Finances and Taxes

Want to Do an Owner’s Draw? Here’s the Overview You Need

Debra Schifrin Business writer at Stanford Graduate School of Business 
owner's draw guide

At first, an owner’s draw might make you think of art class. Paying yourself as a small business owner is definitely an art, but it also has strict rules you need to follow in order to make sure it happens without a hitch.

While taking a salary for yourself is a simple way to go, you also have the option of taking something called an owner’s draw. Drawing a blank on this important payroll term? Scroll on while we explain what this owner’s draw business is all about.

What’s an owner’s draw?

In its most simple terms, an owner’s draw is a way for owners to withdraw (get it?) money from their business for their own personal use. Technically, it’s a distribution from your equity account, leading to a reduction of your total share in the company. That means a draw impacts your balance sheet by making your company worth, effectively, a little less.

Because it’s different from a salary, you can’t deduct an owner’s draw as a business expense. The upside? It’s money whenever you need it (or whenever your company has enough cash flow to part with it). For sole props, the transaction can be as easy as writing yourself a fresh check from your business account.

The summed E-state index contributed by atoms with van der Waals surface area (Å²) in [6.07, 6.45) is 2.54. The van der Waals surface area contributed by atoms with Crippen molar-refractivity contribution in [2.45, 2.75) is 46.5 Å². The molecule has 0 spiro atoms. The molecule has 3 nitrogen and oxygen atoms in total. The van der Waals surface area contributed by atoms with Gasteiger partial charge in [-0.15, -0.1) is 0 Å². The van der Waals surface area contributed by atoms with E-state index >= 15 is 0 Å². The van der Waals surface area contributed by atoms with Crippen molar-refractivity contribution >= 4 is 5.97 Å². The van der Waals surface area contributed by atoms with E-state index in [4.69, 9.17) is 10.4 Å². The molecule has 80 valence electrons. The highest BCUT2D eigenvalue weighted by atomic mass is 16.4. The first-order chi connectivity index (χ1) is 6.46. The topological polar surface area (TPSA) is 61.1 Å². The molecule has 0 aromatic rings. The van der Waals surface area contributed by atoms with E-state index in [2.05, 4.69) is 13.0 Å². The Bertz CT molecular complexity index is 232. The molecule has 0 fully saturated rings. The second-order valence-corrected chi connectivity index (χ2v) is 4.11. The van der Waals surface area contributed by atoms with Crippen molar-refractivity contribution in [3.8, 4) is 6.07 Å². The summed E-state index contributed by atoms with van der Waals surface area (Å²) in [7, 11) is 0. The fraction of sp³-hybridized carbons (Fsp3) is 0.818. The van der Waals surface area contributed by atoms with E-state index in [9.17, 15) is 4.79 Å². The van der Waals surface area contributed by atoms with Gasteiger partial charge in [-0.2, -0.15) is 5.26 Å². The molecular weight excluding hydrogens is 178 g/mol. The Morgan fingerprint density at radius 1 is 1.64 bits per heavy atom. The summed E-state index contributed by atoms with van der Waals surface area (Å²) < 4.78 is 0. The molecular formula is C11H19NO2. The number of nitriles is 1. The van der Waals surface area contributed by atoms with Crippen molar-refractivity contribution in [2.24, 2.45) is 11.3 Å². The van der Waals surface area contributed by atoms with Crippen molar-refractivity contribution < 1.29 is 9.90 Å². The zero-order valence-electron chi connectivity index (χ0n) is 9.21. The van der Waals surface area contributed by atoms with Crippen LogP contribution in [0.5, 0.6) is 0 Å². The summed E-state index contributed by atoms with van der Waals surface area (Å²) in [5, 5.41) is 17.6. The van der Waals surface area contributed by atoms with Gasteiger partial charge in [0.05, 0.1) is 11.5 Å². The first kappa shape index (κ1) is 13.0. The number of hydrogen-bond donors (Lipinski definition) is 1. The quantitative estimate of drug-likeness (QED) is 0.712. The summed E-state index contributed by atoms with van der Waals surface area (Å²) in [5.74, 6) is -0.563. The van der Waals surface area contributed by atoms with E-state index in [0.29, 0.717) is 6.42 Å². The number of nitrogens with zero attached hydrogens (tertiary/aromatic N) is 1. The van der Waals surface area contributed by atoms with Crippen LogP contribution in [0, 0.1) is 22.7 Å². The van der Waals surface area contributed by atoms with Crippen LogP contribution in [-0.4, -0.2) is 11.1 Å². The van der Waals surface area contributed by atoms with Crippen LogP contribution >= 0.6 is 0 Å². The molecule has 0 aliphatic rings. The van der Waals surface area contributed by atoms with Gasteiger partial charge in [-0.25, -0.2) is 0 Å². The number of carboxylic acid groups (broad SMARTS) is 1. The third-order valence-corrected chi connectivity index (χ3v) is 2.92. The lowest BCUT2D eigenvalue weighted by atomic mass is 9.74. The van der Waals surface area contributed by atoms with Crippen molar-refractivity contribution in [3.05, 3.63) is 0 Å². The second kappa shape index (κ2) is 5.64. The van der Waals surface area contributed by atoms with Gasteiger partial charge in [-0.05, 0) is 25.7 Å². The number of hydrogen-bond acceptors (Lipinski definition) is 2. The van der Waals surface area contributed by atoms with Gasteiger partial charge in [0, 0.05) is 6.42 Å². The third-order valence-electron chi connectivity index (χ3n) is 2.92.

Who can use it?

The way you structure your business has a big impact on how you can pay yourself:

  • If you have a sole proprietorship, you can pay yourself through an owner’s draw.
  • If you’re a partner in a partnership, you can also take an owner’s draw from your business, or your partnership may have additional methods for you to pay yourself, such as a guaranteed payment, but you would not pay yourself wages as a W-2 employee.
  • For an LLC, it depends on how the business is set up and whether you elected to have it taxed as a corporation or a partnership.
  • If your business is an S corp or a C corp… well, that’s where things get a little interesting. Officers in corporations must receive salaries with the appropriate taxes taken out. However, an S corp structure gives you the ability to pay yourself a salary as a W-2 employee AND take an owner’s draw (here called a distribution) or a dividend.